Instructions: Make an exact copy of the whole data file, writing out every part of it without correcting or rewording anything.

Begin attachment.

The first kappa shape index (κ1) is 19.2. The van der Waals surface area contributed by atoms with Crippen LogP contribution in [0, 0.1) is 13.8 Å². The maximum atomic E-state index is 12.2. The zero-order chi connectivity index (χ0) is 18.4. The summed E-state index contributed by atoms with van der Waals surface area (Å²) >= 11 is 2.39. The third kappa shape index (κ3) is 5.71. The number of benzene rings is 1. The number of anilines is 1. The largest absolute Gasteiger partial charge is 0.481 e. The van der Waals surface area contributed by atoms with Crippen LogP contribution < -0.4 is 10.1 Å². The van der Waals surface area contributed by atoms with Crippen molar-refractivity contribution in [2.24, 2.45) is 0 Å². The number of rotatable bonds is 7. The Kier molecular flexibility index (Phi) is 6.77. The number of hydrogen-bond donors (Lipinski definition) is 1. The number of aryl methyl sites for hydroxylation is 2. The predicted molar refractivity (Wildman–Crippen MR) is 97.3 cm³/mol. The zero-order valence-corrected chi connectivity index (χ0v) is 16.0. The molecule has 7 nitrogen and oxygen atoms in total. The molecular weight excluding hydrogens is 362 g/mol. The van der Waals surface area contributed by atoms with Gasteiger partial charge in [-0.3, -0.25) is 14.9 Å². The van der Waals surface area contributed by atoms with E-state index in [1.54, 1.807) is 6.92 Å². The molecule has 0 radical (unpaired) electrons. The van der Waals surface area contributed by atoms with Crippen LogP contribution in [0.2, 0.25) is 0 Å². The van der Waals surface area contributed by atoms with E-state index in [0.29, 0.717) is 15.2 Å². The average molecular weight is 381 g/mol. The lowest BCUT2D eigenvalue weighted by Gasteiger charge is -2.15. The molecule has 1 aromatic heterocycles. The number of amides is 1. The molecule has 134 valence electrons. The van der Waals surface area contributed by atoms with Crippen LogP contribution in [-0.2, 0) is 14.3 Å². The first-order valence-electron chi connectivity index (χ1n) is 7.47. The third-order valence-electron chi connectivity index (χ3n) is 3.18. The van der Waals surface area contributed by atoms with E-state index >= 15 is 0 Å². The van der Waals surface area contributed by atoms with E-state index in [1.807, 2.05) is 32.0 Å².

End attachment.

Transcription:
The first kappa shape index (κ1) is 19.2. The van der Waals surface area contributed by atoms with Crippen LogP contribution in [0, 0.1) is 13.8 Å². The maximum atomic E-state index is 12.2. The zero-order chi connectivity index (χ0) is 18.4. The summed E-state index contributed by atoms with van der Waals surface area (Å²) >= 11 is 2.39. The third kappa shape index (κ3) is 5.71. The number of benzene rings is 1. The number of anilines is 1. The largest absolute Gasteiger partial charge is 0.481 e. The van der Waals surface area contributed by atoms with Crippen LogP contribution < -0.4 is 10.1 Å². The van der Waals surface area contributed by atoms with Crippen molar-refractivity contribution in [2.24, 2.45) is 0 Å². The number of rotatable bonds is 7. The Kier molecular flexibility index (Phi) is 6.77. The number of hydrogen-bond donors (Lipinski definition) is 1. The number of aryl methyl sites for hydroxylation is 2. The predicted molar refractivity (Wildman–Crippen MR) is 97.3 cm³/mol. The zero-order valence-corrected chi connectivity index (χ0v) is 16.0. The molecule has 7 nitrogen and oxygen atoms in total. The molecular weight excluding hydrogens is 362 g/mol. The van der Waals surface area contributed by atoms with Gasteiger partial charge in [-0.3, -0.25) is 14.9 Å². The van der Waals surface area contributed by atoms with E-state index in [1.54, 1.807) is 6.92 Å². The molecule has 0 radical (unpaired) electrons. The van der Waals surface area contributed by atoms with Crippen LogP contribution in [0.2, 0.25) is 0 Å². The van der Waals surface area contributed by atoms with E-state index in [0.29, 0.717) is 15.2 Å². The average molecular weight is 381 g/mol. The lowest BCUT2D eigenvalue weighted by Gasteiger charge is -2.15. The molecule has 1 aromatic heterocycles. The number of amides is 1. The molecule has 134 valence electrons. The van der Waals surface area contributed by atoms with Crippen LogP contribution in [-0.2, 0) is 14.3 Å². The first-order valence-electron chi connectivity index (χ1n) is 7.47. The third-order valence-electron chi connectivity index (χ3n) is 3.18. The van der Waals surface area contributed by atoms with E-state index >= 15 is 0 Å². The van der Waals surface area contributed by atoms with E-state index in [1.807, 2.05) is 32.0 Å².